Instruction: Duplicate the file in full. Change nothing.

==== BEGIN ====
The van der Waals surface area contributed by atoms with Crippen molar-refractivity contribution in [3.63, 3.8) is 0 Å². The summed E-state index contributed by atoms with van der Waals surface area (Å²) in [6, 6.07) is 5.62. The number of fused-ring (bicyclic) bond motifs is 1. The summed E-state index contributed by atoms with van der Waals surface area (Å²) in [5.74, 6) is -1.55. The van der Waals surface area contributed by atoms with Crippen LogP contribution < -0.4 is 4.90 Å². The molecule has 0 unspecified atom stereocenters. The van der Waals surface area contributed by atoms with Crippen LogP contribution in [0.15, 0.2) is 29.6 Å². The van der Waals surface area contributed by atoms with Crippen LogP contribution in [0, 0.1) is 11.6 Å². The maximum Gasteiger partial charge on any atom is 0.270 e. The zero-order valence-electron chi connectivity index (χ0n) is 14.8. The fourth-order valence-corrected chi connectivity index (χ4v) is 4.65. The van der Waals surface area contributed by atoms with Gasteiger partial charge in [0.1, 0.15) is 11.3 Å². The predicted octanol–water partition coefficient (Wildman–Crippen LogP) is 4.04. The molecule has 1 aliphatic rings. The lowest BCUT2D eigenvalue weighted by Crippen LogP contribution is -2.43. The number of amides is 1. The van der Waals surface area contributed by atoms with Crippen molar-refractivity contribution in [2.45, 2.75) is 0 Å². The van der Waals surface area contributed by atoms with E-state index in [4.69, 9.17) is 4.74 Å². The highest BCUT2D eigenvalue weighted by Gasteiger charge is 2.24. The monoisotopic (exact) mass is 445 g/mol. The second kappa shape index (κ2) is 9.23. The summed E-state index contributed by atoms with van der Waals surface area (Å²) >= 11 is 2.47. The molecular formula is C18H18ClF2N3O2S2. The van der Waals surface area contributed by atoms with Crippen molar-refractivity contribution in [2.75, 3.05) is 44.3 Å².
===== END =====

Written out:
The van der Waals surface area contributed by atoms with Crippen molar-refractivity contribution in [3.63, 3.8) is 0 Å². The summed E-state index contributed by atoms with van der Waals surface area (Å²) in [6, 6.07) is 5.62. The number of fused-ring (bicyclic) bond motifs is 1. The summed E-state index contributed by atoms with van der Waals surface area (Å²) in [5.74, 6) is -1.55. The van der Waals surface area contributed by atoms with Crippen LogP contribution < -0.4 is 4.90 Å². The molecule has 0 unspecified atom stereocenters. The van der Waals surface area contributed by atoms with Crippen LogP contribution in [0.15, 0.2) is 29.6 Å². The van der Waals surface area contributed by atoms with Crippen LogP contribution in [0, 0.1) is 11.6 Å². The maximum Gasteiger partial charge on any atom is 0.270 e. The zero-order valence-electron chi connectivity index (χ0n) is 14.8. The fourth-order valence-corrected chi connectivity index (χ4v) is 4.65. The van der Waals surface area contributed by atoms with Gasteiger partial charge in [0.1, 0.15) is 11.3 Å². The predicted octanol–water partition coefficient (Wildman–Crippen LogP) is 4.04. The molecule has 1 aliphatic rings. The lowest BCUT2D eigenvalue weighted by Crippen LogP contribution is -2.43. The number of amides is 1. The van der Waals surface area contributed by atoms with Crippen molar-refractivity contribution in [2.45, 2.75) is 0 Å². The van der Waals surface area contributed by atoms with E-state index in [4.69, 9.17) is 4.74 Å². The highest BCUT2D eigenvalue weighted by Gasteiger charge is 2.24. The monoisotopic (exact) mass is 445 g/mol. The second kappa shape index (κ2) is 9.23. The summed E-state index contributed by atoms with van der Waals surface area (Å²) >= 11 is 2.47. The molecular formula is C18H18ClF2N3O2S2. The van der Waals surface area contributed by atoms with Crippen molar-refractivity contribution in [2.75, 3.05) is 44.3 Å².